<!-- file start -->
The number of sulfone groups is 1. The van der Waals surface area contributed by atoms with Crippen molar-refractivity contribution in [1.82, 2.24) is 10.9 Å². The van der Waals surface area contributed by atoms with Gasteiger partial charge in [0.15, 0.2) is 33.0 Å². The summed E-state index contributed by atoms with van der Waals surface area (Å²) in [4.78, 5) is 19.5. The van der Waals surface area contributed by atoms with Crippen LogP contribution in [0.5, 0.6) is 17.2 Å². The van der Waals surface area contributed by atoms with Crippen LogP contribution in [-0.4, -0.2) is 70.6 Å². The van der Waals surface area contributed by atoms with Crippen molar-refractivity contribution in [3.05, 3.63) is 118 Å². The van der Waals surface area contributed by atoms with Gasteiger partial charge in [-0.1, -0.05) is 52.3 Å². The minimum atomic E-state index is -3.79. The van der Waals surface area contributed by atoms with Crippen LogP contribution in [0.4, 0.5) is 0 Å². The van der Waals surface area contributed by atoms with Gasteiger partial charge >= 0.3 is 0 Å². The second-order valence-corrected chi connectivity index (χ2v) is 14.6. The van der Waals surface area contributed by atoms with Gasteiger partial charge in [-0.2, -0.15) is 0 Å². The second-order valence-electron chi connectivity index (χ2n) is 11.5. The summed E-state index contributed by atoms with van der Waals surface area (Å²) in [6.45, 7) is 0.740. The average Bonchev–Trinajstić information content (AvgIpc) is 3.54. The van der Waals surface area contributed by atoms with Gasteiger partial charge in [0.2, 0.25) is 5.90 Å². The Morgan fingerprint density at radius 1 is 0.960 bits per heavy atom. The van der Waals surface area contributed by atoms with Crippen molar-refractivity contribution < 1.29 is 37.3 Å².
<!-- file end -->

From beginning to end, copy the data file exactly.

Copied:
The number of sulfone groups is 1. The van der Waals surface area contributed by atoms with Crippen molar-refractivity contribution in [1.82, 2.24) is 10.9 Å². The van der Waals surface area contributed by atoms with Gasteiger partial charge in [0.15, 0.2) is 33.0 Å². The summed E-state index contributed by atoms with van der Waals surface area (Å²) in [4.78, 5) is 19.5. The van der Waals surface area contributed by atoms with Crippen LogP contribution in [0.5, 0.6) is 17.2 Å². The van der Waals surface area contributed by atoms with Crippen LogP contribution in [-0.4, -0.2) is 70.6 Å². The van der Waals surface area contributed by atoms with Crippen molar-refractivity contribution in [3.05, 3.63) is 118 Å². The van der Waals surface area contributed by atoms with Gasteiger partial charge in [-0.1, -0.05) is 52.3 Å². The minimum atomic E-state index is -3.79. The van der Waals surface area contributed by atoms with Crippen LogP contribution in [0.4, 0.5) is 0 Å². The van der Waals surface area contributed by atoms with Gasteiger partial charge >= 0.3 is 0 Å². The second-order valence-corrected chi connectivity index (χ2v) is 14.6. The van der Waals surface area contributed by atoms with Gasteiger partial charge in [-0.2, -0.15) is 0 Å². The second-order valence-electron chi connectivity index (χ2n) is 11.5. The summed E-state index contributed by atoms with van der Waals surface area (Å²) in [6.45, 7) is 0.740. The average Bonchev–Trinajstić information content (AvgIpc) is 3.54. The van der Waals surface area contributed by atoms with Gasteiger partial charge in [0.2, 0.25) is 5.90 Å². The Morgan fingerprint density at radius 1 is 0.960 bits per heavy atom. The van der Waals surface area contributed by atoms with Crippen molar-refractivity contribution < 1.29 is 37.3 Å².